Effectiveness of the interventions in preventing the progression of pre-frailty and frailty in older adults:a systematic review protocol

Apóstolo, João and Cooke, Richard and Bobrowicz-Campos, Elzbieta and Santana, Silvina and Marcucci, Maura and Cano, Antonio and Vollenbroek, Miriam and Holland, Carol (2016) Effectiveness of the interventions in preventing the progression of pre-frailty and frailty in older adults:a systematic review protocol. JBI database of systematic reviews and implementation reports, 14 (1). pp. 4-19. ISSN 2202-4433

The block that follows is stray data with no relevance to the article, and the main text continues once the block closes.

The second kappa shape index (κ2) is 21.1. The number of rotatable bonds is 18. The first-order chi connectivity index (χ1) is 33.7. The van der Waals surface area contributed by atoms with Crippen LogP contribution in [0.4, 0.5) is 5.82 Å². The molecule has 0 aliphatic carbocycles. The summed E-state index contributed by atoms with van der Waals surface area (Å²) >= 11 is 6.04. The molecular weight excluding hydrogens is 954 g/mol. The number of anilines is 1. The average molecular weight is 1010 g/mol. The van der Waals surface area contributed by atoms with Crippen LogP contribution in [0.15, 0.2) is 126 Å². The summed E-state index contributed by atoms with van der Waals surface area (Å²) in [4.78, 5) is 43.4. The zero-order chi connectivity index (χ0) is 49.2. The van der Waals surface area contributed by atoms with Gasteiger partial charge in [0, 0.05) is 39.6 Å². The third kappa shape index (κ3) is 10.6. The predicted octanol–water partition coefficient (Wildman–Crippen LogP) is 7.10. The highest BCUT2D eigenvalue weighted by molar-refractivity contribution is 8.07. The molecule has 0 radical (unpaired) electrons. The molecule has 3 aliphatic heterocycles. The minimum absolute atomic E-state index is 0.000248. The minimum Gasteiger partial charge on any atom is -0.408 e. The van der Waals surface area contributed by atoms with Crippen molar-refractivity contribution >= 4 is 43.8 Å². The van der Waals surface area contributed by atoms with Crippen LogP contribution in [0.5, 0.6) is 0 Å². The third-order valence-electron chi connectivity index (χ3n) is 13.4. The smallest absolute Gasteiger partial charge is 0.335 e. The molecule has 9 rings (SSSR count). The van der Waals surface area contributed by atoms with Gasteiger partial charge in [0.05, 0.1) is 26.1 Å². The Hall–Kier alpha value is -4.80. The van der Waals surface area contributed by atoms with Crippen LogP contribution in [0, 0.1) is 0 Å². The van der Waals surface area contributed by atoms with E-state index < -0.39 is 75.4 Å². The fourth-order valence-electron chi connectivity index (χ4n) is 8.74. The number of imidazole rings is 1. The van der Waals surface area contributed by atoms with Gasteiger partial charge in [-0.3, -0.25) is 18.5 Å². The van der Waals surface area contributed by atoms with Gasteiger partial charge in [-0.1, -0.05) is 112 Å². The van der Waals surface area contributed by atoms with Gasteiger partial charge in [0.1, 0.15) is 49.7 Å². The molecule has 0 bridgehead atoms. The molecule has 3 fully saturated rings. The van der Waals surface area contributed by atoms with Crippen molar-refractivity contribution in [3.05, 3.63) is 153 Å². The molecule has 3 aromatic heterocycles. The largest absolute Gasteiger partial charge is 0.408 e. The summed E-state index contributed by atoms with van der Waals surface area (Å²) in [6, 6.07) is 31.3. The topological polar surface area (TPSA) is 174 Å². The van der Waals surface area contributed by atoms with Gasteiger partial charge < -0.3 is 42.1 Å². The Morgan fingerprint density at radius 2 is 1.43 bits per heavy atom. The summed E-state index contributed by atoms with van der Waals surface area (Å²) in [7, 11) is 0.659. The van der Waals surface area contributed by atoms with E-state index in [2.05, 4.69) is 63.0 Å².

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Abstract